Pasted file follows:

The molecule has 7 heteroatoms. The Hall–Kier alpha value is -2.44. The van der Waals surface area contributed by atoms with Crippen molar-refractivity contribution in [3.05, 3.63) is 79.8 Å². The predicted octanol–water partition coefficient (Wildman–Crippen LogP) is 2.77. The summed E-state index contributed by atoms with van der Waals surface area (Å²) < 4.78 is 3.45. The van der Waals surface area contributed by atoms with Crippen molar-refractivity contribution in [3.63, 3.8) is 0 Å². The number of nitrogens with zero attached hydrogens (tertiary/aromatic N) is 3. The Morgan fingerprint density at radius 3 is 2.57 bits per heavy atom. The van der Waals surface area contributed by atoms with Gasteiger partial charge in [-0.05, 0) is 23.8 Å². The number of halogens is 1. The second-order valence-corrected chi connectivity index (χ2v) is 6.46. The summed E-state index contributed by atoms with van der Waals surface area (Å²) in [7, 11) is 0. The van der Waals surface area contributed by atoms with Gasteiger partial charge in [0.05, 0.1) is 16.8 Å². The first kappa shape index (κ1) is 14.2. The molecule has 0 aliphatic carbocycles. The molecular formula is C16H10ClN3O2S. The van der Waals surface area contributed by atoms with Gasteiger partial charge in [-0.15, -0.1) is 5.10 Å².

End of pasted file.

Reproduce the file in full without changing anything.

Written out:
The molecule has 7 heteroatoms. The Hall–Kier alpha value is -2.44. The van der Waals surface area contributed by atoms with Crippen molar-refractivity contribution in [3.05, 3.63) is 79.8 Å². The predicted octanol–water partition coefficient (Wildman–Crippen LogP) is 2.77. The summed E-state index contributed by atoms with van der Waals surface area (Å²) < 4.78 is 3.45. The van der Waals surface area contributed by atoms with Crippen molar-refractivity contribution in [3.63, 3.8) is 0 Å². The number of nitrogens with zero attached hydrogens (tertiary/aromatic N) is 3. The Morgan fingerprint density at radius 3 is 2.57 bits per heavy atom. The van der Waals surface area contributed by atoms with Gasteiger partial charge in [-0.05, 0) is 23.8 Å². The number of halogens is 1. The second-order valence-corrected chi connectivity index (χ2v) is 6.46. The summed E-state index contributed by atoms with van der Waals surface area (Å²) in [7, 11) is 0. The van der Waals surface area contributed by atoms with Gasteiger partial charge in [0.05, 0.1) is 16.8 Å². The first kappa shape index (κ1) is 14.2. The molecule has 0 aliphatic carbocycles. The molecular formula is C16H10ClN3O2S. The van der Waals surface area contributed by atoms with Gasteiger partial charge in [-0.15, -0.1) is 5.10 Å².